Eligibility

To apply for the College JumpStart Scholarship you must meet the following requirements:

1) High school 10th-12th grader, college student or non-traditional student;
2) U.S. citizen or legal resident;
3) Attend or plan to attend an accredited 2-year, 4-year or vocational / trade school in the U.S.
4) Be committed to using education to better your life and that of your family and/or community.

If you meet all of the above requirements, we invite you to apply for the College JumpStart Scholarship.

Deadline

The College JumpStart Scholarship competition is held every year and the deadline is October 17 and April 15 of each year.

The deadline for the current College JumpStart Scholarship is midnight October 17, 2017.

News

The scholarship is currently OPEN.

Donors

The College JumpStart Scholarship is funded by corporate donations. We do not accept contributions from individuals. If you are a corporation and would like to make a contribution please contact us.

Winners

General Information: The selection process typically takes 1-2 months following the close of the scholarship competition. It takes a lot of time to read all of your fantastic essays! All completed applications will be reviewed by our judging committee who will select the finalists and winners. The decision of the judging committee is final. All winners will be contacted directly by both e-mail and regular postal mail.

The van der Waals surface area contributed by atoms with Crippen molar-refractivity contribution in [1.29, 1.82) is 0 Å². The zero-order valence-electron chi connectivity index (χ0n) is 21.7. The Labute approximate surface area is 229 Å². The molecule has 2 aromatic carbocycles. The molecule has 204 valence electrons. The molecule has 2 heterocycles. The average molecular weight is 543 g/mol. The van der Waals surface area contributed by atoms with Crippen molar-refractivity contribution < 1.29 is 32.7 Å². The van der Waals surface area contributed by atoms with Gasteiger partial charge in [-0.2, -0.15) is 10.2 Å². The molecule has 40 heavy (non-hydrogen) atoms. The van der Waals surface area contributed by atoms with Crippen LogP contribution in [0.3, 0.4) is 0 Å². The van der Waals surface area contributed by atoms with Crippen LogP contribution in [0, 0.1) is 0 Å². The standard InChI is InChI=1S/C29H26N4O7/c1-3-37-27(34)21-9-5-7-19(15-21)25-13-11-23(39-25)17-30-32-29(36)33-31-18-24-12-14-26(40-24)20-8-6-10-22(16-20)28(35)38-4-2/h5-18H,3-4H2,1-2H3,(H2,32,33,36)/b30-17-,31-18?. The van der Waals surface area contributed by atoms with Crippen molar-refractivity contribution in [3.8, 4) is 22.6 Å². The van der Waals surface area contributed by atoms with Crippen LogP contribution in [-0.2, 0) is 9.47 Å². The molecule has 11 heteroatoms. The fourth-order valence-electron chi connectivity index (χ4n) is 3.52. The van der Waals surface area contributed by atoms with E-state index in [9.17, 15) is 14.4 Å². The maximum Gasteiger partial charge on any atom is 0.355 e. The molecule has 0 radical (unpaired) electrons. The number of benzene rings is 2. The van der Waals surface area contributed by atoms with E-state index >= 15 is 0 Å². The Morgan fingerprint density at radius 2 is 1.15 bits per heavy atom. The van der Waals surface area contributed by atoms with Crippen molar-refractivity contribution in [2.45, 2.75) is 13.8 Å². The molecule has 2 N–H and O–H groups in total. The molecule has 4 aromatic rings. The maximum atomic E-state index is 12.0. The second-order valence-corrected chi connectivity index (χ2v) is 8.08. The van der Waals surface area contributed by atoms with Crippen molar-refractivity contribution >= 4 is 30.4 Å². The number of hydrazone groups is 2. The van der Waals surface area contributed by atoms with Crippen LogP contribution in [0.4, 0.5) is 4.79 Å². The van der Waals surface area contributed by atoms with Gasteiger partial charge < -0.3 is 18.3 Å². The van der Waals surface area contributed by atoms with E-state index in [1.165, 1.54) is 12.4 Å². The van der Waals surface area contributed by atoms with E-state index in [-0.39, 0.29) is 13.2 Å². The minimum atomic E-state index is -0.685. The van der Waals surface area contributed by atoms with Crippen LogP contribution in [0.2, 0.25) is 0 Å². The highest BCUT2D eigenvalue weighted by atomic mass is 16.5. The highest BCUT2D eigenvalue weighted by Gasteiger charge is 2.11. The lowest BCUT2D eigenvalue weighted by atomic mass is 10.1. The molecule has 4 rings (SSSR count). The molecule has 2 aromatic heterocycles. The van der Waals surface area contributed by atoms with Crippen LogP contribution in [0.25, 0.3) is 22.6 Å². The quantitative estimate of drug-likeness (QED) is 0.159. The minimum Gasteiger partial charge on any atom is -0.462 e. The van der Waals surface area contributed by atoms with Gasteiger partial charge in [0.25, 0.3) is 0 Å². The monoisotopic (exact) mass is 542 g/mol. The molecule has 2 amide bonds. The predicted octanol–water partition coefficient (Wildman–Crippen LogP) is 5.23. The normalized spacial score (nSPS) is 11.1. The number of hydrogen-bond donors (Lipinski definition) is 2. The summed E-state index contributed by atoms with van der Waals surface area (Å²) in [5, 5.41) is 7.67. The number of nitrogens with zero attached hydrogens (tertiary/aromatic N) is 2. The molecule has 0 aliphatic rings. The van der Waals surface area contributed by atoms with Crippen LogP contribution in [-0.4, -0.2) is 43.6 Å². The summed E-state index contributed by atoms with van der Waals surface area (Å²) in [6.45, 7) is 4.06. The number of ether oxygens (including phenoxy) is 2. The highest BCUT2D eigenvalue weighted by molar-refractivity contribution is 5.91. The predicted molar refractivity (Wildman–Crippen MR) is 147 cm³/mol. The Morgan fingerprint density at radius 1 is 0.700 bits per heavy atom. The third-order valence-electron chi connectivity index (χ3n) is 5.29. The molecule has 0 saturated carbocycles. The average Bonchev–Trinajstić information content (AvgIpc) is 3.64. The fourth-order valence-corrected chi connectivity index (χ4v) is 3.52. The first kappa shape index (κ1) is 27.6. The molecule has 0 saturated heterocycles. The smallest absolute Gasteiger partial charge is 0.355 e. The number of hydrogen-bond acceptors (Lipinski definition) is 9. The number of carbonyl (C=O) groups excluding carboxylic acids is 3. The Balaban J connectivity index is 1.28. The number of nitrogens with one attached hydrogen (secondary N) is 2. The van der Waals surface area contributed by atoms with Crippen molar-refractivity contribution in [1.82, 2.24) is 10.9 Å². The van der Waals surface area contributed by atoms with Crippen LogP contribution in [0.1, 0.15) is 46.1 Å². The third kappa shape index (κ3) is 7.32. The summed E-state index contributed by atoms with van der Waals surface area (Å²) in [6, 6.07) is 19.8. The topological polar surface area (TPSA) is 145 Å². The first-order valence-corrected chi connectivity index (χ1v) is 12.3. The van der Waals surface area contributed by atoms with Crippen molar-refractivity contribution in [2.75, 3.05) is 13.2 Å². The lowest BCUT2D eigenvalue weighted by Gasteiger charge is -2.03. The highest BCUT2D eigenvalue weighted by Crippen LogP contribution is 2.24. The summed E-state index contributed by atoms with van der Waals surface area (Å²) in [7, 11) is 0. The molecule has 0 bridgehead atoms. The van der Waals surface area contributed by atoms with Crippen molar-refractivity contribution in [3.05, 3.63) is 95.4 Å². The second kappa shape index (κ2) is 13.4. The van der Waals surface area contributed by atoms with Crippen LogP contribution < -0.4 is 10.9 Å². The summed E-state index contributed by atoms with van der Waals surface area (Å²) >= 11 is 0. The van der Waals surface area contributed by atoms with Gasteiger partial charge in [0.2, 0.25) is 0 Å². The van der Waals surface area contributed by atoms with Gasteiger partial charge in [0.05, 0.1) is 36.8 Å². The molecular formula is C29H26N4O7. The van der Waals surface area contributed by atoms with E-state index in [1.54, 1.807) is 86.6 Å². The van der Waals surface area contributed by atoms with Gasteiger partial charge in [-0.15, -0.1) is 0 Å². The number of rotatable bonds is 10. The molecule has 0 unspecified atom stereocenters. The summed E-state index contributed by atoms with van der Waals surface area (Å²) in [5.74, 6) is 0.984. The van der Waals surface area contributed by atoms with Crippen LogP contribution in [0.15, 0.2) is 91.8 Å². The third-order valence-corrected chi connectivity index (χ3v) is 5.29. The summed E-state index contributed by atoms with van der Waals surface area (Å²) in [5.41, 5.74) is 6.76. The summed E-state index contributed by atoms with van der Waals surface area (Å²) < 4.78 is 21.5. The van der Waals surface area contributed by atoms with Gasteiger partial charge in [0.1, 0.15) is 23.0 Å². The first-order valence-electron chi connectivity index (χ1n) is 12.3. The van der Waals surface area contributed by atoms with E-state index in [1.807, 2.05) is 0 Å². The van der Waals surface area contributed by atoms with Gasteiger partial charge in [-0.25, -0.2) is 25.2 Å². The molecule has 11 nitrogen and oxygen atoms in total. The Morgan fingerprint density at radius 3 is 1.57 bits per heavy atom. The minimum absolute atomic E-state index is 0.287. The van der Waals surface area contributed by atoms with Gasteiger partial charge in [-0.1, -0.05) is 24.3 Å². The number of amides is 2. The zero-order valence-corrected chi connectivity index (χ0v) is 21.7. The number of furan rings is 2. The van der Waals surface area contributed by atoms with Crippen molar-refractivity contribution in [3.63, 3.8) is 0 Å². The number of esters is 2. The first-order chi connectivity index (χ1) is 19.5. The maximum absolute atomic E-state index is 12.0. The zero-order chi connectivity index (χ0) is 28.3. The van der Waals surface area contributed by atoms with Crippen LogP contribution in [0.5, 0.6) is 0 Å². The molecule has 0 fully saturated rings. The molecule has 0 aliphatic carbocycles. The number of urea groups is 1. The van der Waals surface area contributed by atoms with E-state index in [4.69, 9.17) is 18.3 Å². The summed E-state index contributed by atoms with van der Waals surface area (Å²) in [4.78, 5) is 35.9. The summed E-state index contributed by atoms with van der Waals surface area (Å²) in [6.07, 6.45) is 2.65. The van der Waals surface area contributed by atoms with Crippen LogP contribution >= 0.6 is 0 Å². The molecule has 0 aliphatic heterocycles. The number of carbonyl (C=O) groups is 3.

Posting of Winners: We respect the privacy of our applicants. However, we do request that all winners permit us to post their last names and winning essays. After all winners have been contacted we will post the results on this page.

 

Featured Past Winners

Amy Y. who attends Clark University in Worcester, MA.

Excerpt from essay:

"Parasites, mental illness, and snails fascinate me, but not only in a biological sense—while I learn the classification of parasites, I also read folktales about them, predating their ‘scientific’ discovery; I study both the biological reasons behind mental illness, and how different societies perceive them; I observe the anatomy of the snail, understanding it through both the appropriate terminology and my drawings of its internal structures."